A Girl's Guide to Moving On (New Beginnings #2) by Debbie Macomber
As for the characters… I hate them all, but surprisingly the ‘villains’ of the novel aren’t the worst in my eyes.
As for the characters… I hate them all, but surprisingly the ‘villains’ of the novel aren’t the worst in my eyes. Leanne’s ex-husband Sean is a huge asshole but he dies in the end so he gets redeemed by default. Nichole’s ex-husband, Jake, is a dick the whole way through until right at the end he magically grows as a character and becomes a good person. Nichole and Leanne are okay, if a bit tedious at times, but it’s their friends and love interests I despise the most.
Nichole’s storyline starts with her meeting Rocco, the hunky tattooed tow truck driver (a trope I can’t say I’m familiar with), and then paying for her tow by finding his daughter a dress for the dance. I’m not even going to touch the weirdness of that bit. Rocco turns out to be one great step for Nichole’s attempt to move on from her husband, and one huge step back for womankind. The whole premise makes me mad - he’s the typical “daughter no go out dressed like hooker” grumbling Neanderthal father we’re all familiar with from movies. It might even be fine if it stopped there (his daughter, after all, is only fifteen) but it goes so much further. He and his bulging muscles (which are described in great detail) treat Nichole like he’s the only one who wants to have sex and that he’s doing them both some huge favour by not giving in to his brutish desires. Give me a break!
Then there’s Nichole’s client-cum-friend Shawntelle. She, I believe, is meant to act as the comic relief by evoking the image of a sassy black woman. I’m very sure there are sassy black women out there, but why does essentially the only minority character in the book have to stink of stereotyping? I don’t even think it’s actually mentioned that she’s black, I’m just going off of her name and the way she is described. I guess that makes me a racist too. Thanks Debbie Macomber, your book has made me racist. Anyways, Shawntelle starts going on about how she met this guy and they’ve been out a few times but she hasn’t ‘given it up’ yet. She’s very proud of herself. I just don’t get this. Is this story set on some bizarre planet where it’s 2016 but women don’t enjoy sex? Like yeah, be plenty proud of yourself if you haven’t given up your social security number after a few dates. I wouldn’t give out your Netflix password until at least the fourth. If you want to have sex though, for the love of God just have some goddamn sex. You’re both adults. Jake, too, ends up in a new, happy, sexless relationship at the end. If you’re taking notes, what we’ve learned so far is that all black people are wonderfully sassy sidekicks and if you have sex in your loving relationship you’re doing something wrong.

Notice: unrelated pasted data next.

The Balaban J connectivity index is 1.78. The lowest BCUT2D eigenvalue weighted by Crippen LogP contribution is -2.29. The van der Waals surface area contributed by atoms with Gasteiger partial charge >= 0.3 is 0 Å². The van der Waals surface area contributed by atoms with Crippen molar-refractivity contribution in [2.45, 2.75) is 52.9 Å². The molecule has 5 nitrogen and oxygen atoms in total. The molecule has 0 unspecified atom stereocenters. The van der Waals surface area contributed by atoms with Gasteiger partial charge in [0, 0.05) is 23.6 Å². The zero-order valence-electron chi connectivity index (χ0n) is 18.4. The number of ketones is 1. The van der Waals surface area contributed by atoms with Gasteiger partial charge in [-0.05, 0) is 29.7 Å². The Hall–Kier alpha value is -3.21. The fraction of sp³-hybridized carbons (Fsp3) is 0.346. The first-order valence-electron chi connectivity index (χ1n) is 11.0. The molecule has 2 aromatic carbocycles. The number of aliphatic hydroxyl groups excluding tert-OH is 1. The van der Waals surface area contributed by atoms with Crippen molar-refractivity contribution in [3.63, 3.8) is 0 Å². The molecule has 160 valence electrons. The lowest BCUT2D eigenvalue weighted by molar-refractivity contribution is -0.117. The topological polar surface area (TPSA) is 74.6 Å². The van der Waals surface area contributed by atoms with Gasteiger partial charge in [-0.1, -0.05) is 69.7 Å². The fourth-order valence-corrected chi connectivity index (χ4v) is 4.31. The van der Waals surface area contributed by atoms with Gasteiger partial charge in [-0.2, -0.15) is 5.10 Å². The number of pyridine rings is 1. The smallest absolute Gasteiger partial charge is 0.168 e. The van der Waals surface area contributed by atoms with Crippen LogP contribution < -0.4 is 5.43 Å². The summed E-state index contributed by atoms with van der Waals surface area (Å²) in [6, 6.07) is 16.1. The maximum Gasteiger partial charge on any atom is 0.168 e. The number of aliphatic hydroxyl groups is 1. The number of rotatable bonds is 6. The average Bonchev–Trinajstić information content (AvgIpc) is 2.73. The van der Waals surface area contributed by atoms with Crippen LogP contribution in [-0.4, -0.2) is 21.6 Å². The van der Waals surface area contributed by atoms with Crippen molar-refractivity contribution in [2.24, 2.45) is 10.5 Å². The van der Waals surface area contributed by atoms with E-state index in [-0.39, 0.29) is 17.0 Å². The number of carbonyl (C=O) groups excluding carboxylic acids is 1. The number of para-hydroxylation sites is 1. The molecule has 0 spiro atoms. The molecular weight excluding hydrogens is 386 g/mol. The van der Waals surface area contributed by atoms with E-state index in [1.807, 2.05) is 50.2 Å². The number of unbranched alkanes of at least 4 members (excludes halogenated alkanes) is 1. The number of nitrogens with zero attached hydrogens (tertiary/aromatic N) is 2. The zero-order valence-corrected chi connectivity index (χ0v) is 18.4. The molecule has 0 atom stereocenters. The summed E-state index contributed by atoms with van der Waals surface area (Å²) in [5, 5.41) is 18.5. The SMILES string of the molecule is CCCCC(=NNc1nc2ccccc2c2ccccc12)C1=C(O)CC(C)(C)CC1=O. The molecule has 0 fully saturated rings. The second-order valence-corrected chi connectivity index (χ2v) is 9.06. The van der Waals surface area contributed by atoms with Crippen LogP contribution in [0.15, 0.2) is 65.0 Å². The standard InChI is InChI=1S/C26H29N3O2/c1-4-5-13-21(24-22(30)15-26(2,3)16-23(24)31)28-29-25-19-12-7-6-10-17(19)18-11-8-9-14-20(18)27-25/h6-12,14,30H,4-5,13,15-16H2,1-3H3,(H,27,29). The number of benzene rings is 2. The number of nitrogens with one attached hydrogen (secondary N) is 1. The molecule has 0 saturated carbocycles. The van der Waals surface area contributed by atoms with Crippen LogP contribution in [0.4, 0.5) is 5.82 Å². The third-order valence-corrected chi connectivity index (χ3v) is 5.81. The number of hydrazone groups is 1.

There isn’t really a climax (pun definitely intended). Jake is a dick and then he stops being a dick. Then offstage Rocco and Nichole have sex. Presumably, anyways. She’s pregnant in the end but for all I know it could be an immaculate conception. Because nobody has sex. Because sex is bad. All this book did was make me angry and hungry. Angry because it’s frustrating watching these cardboard characters rattle through their dialogue without any interesting plot development. Hungry because there’s so much bread everywhere and it’s probably the only thing in the novel that gets a proper description. All in all I’d give it a ⅕ instead of a 0 because at least my rage kept me from falling asleep.